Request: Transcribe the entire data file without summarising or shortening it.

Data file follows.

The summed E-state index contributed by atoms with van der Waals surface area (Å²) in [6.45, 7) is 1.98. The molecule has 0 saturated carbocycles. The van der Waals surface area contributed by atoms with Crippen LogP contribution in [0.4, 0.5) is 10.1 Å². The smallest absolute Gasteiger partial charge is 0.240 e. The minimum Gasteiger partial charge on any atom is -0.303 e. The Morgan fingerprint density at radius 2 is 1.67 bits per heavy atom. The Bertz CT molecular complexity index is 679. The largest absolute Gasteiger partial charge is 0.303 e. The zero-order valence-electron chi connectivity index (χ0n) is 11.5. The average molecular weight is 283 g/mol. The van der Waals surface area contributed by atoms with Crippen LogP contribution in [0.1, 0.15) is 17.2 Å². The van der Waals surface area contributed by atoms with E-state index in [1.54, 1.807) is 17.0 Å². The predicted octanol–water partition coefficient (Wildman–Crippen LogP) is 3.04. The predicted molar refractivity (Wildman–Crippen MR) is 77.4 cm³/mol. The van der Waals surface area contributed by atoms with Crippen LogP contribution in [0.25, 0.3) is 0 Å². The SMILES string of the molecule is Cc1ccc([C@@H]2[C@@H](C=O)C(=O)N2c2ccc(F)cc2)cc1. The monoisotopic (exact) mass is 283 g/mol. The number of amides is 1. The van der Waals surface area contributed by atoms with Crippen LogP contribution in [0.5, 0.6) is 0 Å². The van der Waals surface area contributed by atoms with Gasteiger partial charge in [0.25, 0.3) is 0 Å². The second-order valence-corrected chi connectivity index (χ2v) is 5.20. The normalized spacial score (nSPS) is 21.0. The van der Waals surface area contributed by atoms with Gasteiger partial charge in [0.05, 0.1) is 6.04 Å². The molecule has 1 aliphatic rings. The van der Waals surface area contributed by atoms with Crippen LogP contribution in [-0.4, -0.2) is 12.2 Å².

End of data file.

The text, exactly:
The summed E-state index contributed by atoms with van der Waals surface area (Å²) in [6.45, 7) is 1.98. The molecule has 0 saturated carbocycles. The van der Waals surface area contributed by atoms with Crippen LogP contribution in [0.4, 0.5) is 10.1 Å². The smallest absolute Gasteiger partial charge is 0.240 e. The minimum Gasteiger partial charge on any atom is -0.303 e. The Morgan fingerprint density at radius 2 is 1.67 bits per heavy atom. The Bertz CT molecular complexity index is 679. The largest absolute Gasteiger partial charge is 0.303 e. The zero-order valence-electron chi connectivity index (χ0n) is 11.5. The average molecular weight is 283 g/mol. The van der Waals surface area contributed by atoms with Crippen LogP contribution in [0.1, 0.15) is 17.2 Å². The van der Waals surface area contributed by atoms with E-state index in [1.54, 1.807) is 17.0 Å². The predicted octanol–water partition coefficient (Wildman–Crippen LogP) is 3.04. The predicted molar refractivity (Wildman–Crippen MR) is 77.4 cm³/mol. The van der Waals surface area contributed by atoms with Crippen LogP contribution in [0.25, 0.3) is 0 Å². The SMILES string of the molecule is Cc1ccc([C@@H]2[C@@H](C=O)C(=O)N2c2ccc(F)cc2)cc1. The monoisotopic (exact) mass is 283 g/mol. The number of amides is 1. The van der Waals surface area contributed by atoms with Crippen LogP contribution in [0.5, 0.6) is 0 Å². The van der Waals surface area contributed by atoms with Gasteiger partial charge in [0.25, 0.3) is 0 Å². The second-order valence-corrected chi connectivity index (χ2v) is 5.20. The normalized spacial score (nSPS) is 21.0. The van der Waals surface area contributed by atoms with Gasteiger partial charge in [0.05, 0.1) is 6.04 Å². The molecule has 1 aliphatic rings. The van der Waals surface area contributed by atoms with Crippen LogP contribution in [-0.4, -0.2) is 12.2 Å².